In late March, we pointed out that Chris Johnson’s contract could soon become a problem. “Soon” could be sooner than anyone in Tennessee realizes.
With Johnson boycotting offseason workouts and Titans coach Jeff Fisher shrugging at the possibility that the 2009 AP offensive player of the year’s absence will become protracted, we’re hearing that Johnson could be preparing to make a stand.
As the 24th pick in the 2008 draft, Johnson signed a slotted deal worth $12 million over five years. He already thinks he should be the highest-paid offensive player in the league.
He isn’t; he’s not even close. He’ll earn a base salary of $550,000 in 2010. Colts quarterback Peyton Manning will earn $3.8 million more this season than Johnson will make under his entire rookie deal.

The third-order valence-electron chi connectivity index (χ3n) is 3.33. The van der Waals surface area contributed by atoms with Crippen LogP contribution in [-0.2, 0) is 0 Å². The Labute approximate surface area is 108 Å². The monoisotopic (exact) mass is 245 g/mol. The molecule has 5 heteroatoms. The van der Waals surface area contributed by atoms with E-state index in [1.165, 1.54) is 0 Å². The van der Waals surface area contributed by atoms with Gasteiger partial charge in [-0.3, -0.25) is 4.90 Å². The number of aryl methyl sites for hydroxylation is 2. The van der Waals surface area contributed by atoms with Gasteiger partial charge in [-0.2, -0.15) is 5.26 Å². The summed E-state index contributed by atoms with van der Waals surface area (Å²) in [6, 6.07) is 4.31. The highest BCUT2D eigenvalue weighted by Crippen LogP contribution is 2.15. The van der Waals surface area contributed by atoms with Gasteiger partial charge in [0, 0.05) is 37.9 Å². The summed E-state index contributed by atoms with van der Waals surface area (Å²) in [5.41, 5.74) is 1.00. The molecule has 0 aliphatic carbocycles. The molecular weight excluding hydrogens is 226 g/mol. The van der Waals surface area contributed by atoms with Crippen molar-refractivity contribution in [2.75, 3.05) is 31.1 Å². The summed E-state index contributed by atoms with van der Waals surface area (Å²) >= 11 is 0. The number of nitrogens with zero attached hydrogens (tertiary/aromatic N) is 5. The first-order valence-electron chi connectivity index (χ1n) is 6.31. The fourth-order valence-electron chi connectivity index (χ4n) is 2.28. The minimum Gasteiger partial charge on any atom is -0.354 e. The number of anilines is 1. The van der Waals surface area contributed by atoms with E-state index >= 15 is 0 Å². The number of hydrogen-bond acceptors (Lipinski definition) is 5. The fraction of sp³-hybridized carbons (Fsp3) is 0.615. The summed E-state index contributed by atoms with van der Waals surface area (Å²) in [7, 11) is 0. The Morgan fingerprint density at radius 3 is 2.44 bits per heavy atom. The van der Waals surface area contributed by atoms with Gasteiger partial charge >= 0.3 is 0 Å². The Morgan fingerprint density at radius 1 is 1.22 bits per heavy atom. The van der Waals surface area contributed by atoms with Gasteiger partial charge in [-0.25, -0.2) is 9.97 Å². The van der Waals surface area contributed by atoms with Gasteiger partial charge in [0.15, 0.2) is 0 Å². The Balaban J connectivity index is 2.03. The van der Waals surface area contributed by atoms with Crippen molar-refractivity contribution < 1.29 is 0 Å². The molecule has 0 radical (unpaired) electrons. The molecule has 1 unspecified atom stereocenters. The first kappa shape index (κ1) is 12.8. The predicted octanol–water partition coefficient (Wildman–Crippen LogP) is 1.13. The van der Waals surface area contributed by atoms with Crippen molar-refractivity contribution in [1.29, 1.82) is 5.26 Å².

The Titans easily can respond to a request for a new deal by pointing to the 30 percent rule, which as we’ve recently explained makes it very difficult to do a market-value extension in the uncapped year — unless the team wants to fork over a gigantic signing bonus. And while we believe when it comes to a veteran deal that the player should honor the terms of his contract, the current slotting system fails to reward a rookie who outperforms his draft position.
Regardless of whether Johnson chooses to hold out of training camp (and the grapevine suggests that he very possibly could), any forthcoming tweaking to the rookie compensation system not only should remove the windfalls paid to the men taken at the top but also should ensure that the players who become stars are paid accordingly.
Of course, none of that will help Johnson. And his desire to get paid in a manner reflecting his abilities could quickly become one of the dominant story lines of the 2010 offseason.